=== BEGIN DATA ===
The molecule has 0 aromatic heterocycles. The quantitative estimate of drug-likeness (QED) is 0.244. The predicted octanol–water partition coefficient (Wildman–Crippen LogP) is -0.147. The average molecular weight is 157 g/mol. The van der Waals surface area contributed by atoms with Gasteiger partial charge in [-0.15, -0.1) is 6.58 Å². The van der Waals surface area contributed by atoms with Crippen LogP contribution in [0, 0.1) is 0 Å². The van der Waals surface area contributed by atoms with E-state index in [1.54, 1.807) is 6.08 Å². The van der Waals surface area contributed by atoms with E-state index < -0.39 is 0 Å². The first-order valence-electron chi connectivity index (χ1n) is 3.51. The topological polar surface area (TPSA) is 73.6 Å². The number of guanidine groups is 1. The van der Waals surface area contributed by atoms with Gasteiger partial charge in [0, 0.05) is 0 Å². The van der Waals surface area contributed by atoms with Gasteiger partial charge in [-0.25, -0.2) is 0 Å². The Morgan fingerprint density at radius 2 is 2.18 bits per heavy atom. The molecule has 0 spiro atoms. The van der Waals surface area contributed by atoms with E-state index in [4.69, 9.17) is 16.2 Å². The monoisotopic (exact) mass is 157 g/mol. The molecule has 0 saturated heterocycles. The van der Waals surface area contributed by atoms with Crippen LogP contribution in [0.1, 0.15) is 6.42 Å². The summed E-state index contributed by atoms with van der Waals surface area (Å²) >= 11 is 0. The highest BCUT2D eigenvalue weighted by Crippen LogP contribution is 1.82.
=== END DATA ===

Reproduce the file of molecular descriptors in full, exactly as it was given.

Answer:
The molecule has 0 aromatic heterocycles. The quantitative estimate of drug-likeness (QED) is 0.244. The predicted octanol–water partition coefficient (Wildman–Crippen LogP) is -0.147. The average molecular weight is 157 g/mol. The van der Waals surface area contributed by atoms with Gasteiger partial charge in [-0.15, -0.1) is 6.58 Å². The van der Waals surface area contributed by atoms with Crippen LogP contribution in [0, 0.1) is 0 Å². The van der Waals surface area contributed by atoms with E-state index in [1.54, 1.807) is 6.08 Å². The van der Waals surface area contributed by atoms with E-state index < -0.39 is 0 Å². The first-order valence-electron chi connectivity index (χ1n) is 3.51. The topological polar surface area (TPSA) is 73.6 Å². The number of guanidine groups is 1. The van der Waals surface area contributed by atoms with Gasteiger partial charge in [0, 0.05) is 0 Å². The van der Waals surface area contributed by atoms with Gasteiger partial charge in [-0.25, -0.2) is 0 Å². The Morgan fingerprint density at radius 2 is 2.18 bits per heavy atom. The molecule has 0 spiro atoms. The van der Waals surface area contributed by atoms with E-state index in [4.69, 9.17) is 16.2 Å². The monoisotopic (exact) mass is 157 g/mol. The molecule has 0 saturated heterocycles. The van der Waals surface area contributed by atoms with Crippen LogP contribution in [0.1, 0.15) is 6.42 Å². The summed E-state index contributed by atoms with van der Waals surface area (Å²) >= 11 is 0. The highest BCUT2D eigenvalue weighted by Crippen LogP contribution is 1.82.